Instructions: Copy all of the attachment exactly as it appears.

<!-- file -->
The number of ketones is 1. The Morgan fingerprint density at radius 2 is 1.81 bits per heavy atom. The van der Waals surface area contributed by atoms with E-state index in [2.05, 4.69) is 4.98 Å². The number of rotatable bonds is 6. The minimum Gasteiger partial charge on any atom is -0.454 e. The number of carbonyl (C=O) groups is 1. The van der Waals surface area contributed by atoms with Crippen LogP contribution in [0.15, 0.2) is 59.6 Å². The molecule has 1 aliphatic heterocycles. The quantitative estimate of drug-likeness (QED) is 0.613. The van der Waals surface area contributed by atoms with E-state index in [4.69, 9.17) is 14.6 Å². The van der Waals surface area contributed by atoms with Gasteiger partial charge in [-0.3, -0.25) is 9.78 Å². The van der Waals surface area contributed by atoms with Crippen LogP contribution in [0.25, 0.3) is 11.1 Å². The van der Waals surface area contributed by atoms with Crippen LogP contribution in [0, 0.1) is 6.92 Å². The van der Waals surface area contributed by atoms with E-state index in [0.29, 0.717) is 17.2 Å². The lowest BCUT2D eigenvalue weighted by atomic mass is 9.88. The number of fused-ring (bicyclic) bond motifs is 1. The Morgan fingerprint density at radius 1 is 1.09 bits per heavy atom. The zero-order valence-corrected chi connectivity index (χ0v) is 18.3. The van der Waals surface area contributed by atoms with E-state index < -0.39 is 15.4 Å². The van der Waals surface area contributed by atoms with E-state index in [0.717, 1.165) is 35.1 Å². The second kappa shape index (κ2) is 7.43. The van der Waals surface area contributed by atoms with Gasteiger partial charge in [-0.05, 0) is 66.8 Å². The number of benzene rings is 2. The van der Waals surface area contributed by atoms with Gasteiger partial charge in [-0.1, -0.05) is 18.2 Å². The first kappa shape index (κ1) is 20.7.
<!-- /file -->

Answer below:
The number of ketones is 1. The Morgan fingerprint density at radius 2 is 1.81 bits per heavy atom. The van der Waals surface area contributed by atoms with E-state index in [2.05, 4.69) is 4.98 Å². The number of rotatable bonds is 6. The minimum Gasteiger partial charge on any atom is -0.454 e. The number of carbonyl (C=O) groups is 1. The van der Waals surface area contributed by atoms with Crippen LogP contribution in [0.15, 0.2) is 59.6 Å². The molecule has 1 aliphatic heterocycles. The quantitative estimate of drug-likeness (QED) is 0.613. The van der Waals surface area contributed by atoms with E-state index in [4.69, 9.17) is 14.6 Å². The van der Waals surface area contributed by atoms with Gasteiger partial charge in [-0.3, -0.25) is 9.78 Å². The van der Waals surface area contributed by atoms with Crippen LogP contribution in [0.25, 0.3) is 11.1 Å². The van der Waals surface area contributed by atoms with Crippen LogP contribution in [0, 0.1) is 6.92 Å². The van der Waals surface area contributed by atoms with E-state index in [0.29, 0.717) is 17.2 Å². The lowest BCUT2D eigenvalue weighted by atomic mass is 9.88. The number of fused-ring (bicyclic) bond motifs is 1. The Morgan fingerprint density at radius 1 is 1.09 bits per heavy atom. The zero-order valence-corrected chi connectivity index (χ0v) is 18.3. The van der Waals surface area contributed by atoms with E-state index < -0.39 is 15.4 Å². The van der Waals surface area contributed by atoms with E-state index in [0.717, 1.165) is 35.1 Å². The second kappa shape index (κ2) is 7.43. The van der Waals surface area contributed by atoms with Gasteiger partial charge in [-0.05, 0) is 66.8 Å². The number of benzene rings is 2. The van der Waals surface area contributed by atoms with Gasteiger partial charge in [-0.1, -0.05) is 18.2 Å². The first kappa shape index (κ1) is 20.7.